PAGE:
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Ein Karem, birthplace of John the Baptist

J. Gil
In the Footprints of our Faith

Ein Karem is a little village about six kilometers west of the Old City of Jerusalem, on the outskirts of
present-day Jerusalem. Its buildings, in light-coloured stone, seem rooted in the leafy hillsides, where
groves of pines and cypresses alternate with terraces of vines and olive-trees. Apparently in our Lords
times it was a town reserved for priests and Levites; its proximity to the Temple made it easy for them to
get there to fulfil their priestly duties when their turn came every six months. According to ancient
traditions it was here that Zachary and Elizabeth lived, and to this town that Mary came when, having
received the angels annunciation, she arose and went with haste to the hill country, to a city of Judah
(Lk 1:39). And, three months later, when the time came for Elizabeth to be delivered (Lk 1:57), it was
here that John the Baptist was born.
The memory of these events, as related by St Luke, is recalled today in two churches: the Church of the
Visitation, which is set high up to the south of the town, beyond a spring which has supplied the
townspeople with water from time immemorial; and the Church of St John the Baptist, which is held to be
the place where he was born. Both have belonged to the Custody of the Holy Land since the
seventeenth century.
The Church of the Visitation
Mary entered the house of Zechariah and greeted Elizabeth. And
when Elizabeth heard the greeting of
Mary, the babe leaped in her womb; and Elizabeth was filled with the
Holy Spirit and she exclaimed with a loud cry, Blessed are you among
women, and blessed is the fruit of your womb! And why is this granted
me, that the mother of my Lord should come to me? For behold, when
the voice of your greeting came to my ears, the babe in my womb
leaped for joy. And blessed is she who believed that there would be a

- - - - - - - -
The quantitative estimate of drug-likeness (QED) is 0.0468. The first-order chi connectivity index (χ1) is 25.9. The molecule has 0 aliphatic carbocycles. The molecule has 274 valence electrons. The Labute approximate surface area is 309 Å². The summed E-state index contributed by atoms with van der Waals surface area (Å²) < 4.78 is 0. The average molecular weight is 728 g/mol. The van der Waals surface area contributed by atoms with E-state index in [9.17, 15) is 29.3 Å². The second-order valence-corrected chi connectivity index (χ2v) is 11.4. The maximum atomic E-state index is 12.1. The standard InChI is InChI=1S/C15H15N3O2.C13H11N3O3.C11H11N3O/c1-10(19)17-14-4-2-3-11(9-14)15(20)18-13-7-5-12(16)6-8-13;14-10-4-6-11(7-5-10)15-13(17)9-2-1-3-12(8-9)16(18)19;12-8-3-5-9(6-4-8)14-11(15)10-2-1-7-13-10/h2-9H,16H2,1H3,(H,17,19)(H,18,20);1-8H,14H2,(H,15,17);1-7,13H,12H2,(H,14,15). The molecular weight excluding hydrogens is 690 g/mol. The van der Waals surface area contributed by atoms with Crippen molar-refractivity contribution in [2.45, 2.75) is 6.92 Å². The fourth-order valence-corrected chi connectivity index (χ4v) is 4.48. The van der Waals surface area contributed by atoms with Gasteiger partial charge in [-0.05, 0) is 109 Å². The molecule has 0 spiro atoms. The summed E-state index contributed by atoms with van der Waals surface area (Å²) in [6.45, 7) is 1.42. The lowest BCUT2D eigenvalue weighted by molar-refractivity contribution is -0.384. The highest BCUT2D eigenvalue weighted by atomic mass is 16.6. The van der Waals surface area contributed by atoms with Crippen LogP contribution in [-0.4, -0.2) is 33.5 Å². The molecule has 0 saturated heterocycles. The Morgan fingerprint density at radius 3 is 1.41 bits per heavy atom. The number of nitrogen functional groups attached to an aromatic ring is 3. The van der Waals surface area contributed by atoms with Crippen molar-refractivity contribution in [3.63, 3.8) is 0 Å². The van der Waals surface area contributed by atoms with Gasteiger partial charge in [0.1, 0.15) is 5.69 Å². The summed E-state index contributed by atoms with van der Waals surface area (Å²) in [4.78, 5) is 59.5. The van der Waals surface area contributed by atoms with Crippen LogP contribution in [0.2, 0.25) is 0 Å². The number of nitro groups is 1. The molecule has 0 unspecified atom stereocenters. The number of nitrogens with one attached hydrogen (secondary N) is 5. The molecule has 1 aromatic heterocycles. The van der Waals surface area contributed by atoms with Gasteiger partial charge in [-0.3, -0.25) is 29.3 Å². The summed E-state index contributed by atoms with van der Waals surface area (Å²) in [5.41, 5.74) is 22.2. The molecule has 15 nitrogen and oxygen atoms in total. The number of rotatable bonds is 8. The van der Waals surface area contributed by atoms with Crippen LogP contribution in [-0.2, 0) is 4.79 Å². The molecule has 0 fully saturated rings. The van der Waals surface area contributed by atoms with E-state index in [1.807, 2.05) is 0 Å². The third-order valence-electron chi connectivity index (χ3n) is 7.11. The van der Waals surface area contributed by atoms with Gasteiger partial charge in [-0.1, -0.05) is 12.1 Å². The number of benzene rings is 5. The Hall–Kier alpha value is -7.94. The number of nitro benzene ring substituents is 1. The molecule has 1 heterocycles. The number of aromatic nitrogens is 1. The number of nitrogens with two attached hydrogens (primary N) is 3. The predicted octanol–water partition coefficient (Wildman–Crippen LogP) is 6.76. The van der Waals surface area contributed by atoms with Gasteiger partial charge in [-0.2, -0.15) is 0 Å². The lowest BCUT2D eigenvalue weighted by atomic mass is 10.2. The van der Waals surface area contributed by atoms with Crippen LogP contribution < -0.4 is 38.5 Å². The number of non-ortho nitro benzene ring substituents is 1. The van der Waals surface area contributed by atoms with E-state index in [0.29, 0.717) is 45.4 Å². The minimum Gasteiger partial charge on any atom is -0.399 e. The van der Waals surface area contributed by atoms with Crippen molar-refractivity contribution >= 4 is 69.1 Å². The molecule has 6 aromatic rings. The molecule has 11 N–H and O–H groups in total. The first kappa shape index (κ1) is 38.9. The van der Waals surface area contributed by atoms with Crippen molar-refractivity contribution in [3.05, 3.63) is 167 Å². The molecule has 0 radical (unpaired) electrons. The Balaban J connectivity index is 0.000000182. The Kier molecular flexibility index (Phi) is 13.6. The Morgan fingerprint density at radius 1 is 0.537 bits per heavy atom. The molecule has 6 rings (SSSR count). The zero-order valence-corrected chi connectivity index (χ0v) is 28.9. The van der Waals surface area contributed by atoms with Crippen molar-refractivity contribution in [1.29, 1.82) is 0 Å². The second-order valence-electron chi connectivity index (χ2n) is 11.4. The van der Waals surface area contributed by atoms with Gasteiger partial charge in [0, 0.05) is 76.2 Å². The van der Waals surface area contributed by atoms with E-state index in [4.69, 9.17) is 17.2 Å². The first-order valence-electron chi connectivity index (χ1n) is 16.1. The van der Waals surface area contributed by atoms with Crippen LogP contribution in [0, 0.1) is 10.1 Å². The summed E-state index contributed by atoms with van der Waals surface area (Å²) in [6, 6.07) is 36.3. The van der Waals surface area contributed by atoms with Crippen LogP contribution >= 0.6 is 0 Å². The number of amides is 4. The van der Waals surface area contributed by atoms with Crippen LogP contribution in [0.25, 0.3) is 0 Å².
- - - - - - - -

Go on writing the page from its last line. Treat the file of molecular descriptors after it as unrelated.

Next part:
fulfilment of what was spoken to her from the Lord! (Lk 1:40-45).
The pilgrim reaches the Church of the Visitation up a steep path in
which steps have been carved. It gives a panoramic view of Ain Karim
and its surroundings. At the top of the slope the site is outlined by an
artistic wrought-iron fence and gateway, giving onto a long courtyard.
On the left, on one of the walls of the
church a mosaic shows Our Lady journeying from Nazareth, riding on
a donkey and surrounded by angels. On the right, next to the door, a
sculpture shows the meeting of Mary and Elizabeth and on the wall
The Church of the Visitation at Ain
Karim. Photo: Nicola e Pina

behind it is covered by Marys hymn, the Magnificat, in many different languages.
My soul magnifies the Lord, and my spirit rejoices in God my Saviour, for he has
regarded the low estate of his handmaiden. For behold, henceforth all generations will
call me blessed; for he who is mighty has done great things for me, and holy is his
name. And his mercy is on those who fear him from generation to generation. He has
shown strength with his arm, he has scattered the proud in the imagination of their
hearts, he has put down the mighty from their thrones, and exalted those of low
degree; he has filled the hungry with good things, and the rich he has sent empty
away. He has helped his servant Israel, in remembrance of his mercy, as he spoke to
our fathers, to Abraham and to his posterity for ever.(Lk 1: 46-55)
Archaeological excavations have shown that Christian worship on this spot goes back to the
Byzantine era. At the same time, it seems that until the arrival of the Crusades, the place also
commemorated an event after the Visitation, related by the protoevangelium of James, an
apocryphal document from the second century: the flight of St Elizabeth with her child to save him